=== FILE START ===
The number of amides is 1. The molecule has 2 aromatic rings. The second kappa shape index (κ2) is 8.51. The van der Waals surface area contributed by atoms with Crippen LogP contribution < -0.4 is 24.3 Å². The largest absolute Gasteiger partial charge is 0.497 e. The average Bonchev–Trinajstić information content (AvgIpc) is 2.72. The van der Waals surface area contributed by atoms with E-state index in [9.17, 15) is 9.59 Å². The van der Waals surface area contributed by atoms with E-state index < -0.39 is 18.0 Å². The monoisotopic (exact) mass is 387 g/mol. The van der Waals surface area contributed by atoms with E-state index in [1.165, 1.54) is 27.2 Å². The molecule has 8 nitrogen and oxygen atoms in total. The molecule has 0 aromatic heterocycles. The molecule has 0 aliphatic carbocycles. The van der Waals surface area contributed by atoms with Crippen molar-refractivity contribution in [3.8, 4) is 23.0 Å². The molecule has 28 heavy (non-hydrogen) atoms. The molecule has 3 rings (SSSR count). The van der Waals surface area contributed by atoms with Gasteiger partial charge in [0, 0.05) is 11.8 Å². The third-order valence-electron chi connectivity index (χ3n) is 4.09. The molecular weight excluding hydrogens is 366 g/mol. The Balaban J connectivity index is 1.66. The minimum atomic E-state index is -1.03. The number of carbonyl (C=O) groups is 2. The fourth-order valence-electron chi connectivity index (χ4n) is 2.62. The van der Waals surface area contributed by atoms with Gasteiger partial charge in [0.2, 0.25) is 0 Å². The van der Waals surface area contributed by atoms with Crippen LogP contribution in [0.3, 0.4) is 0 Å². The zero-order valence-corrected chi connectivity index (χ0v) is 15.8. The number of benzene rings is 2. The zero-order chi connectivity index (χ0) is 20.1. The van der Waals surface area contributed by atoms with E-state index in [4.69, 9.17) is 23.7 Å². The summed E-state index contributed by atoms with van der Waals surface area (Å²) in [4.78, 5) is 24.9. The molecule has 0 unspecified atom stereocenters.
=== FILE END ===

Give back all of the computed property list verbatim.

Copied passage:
The number of amides is 1. The molecule has 2 aromatic rings. The second kappa shape index (κ2) is 8.51. The van der Waals surface area contributed by atoms with Crippen LogP contribution < -0.4 is 24.3 Å². The largest absolute Gasteiger partial charge is 0.497 e. The average Bonchev–Trinajstić information content (AvgIpc) is 2.72. The van der Waals surface area contributed by atoms with E-state index in [9.17, 15) is 9.59 Å². The van der Waals surface area contributed by atoms with E-state index < -0.39 is 18.0 Å². The monoisotopic (exact) mass is 387 g/mol. The van der Waals surface area contributed by atoms with E-state index in [1.165, 1.54) is 27.2 Å². The molecule has 8 nitrogen and oxygen atoms in total. The molecule has 0 aromatic heterocycles. The molecule has 0 aliphatic carbocycles. The van der Waals surface area contributed by atoms with Crippen molar-refractivity contribution in [3.8, 4) is 23.0 Å². The molecule has 28 heavy (non-hydrogen) atoms. The molecule has 3 rings (SSSR count). The van der Waals surface area contributed by atoms with Gasteiger partial charge in [0, 0.05) is 11.8 Å². The third-order valence-electron chi connectivity index (χ3n) is 4.09. The molecular weight excluding hydrogens is 366 g/mol. The Balaban J connectivity index is 1.66. The minimum atomic E-state index is -1.03. The number of carbonyl (C=O) groups is 2. The fourth-order valence-electron chi connectivity index (χ4n) is 2.62. The van der Waals surface area contributed by atoms with Gasteiger partial charge in [0.2, 0.25) is 0 Å². The van der Waals surface area contributed by atoms with Crippen LogP contribution in [0.3, 0.4) is 0 Å². The zero-order valence-corrected chi connectivity index (χ0v) is 15.8. The number of benzene rings is 2. The zero-order chi connectivity index (χ0) is 20.1. The van der Waals surface area contributed by atoms with E-state index in [4.69, 9.17) is 23.7 Å². The summed E-state index contributed by atoms with van der Waals surface area (Å²) in [4.78, 5) is 24.9. The molecule has 0 unspecified atom stereocenters.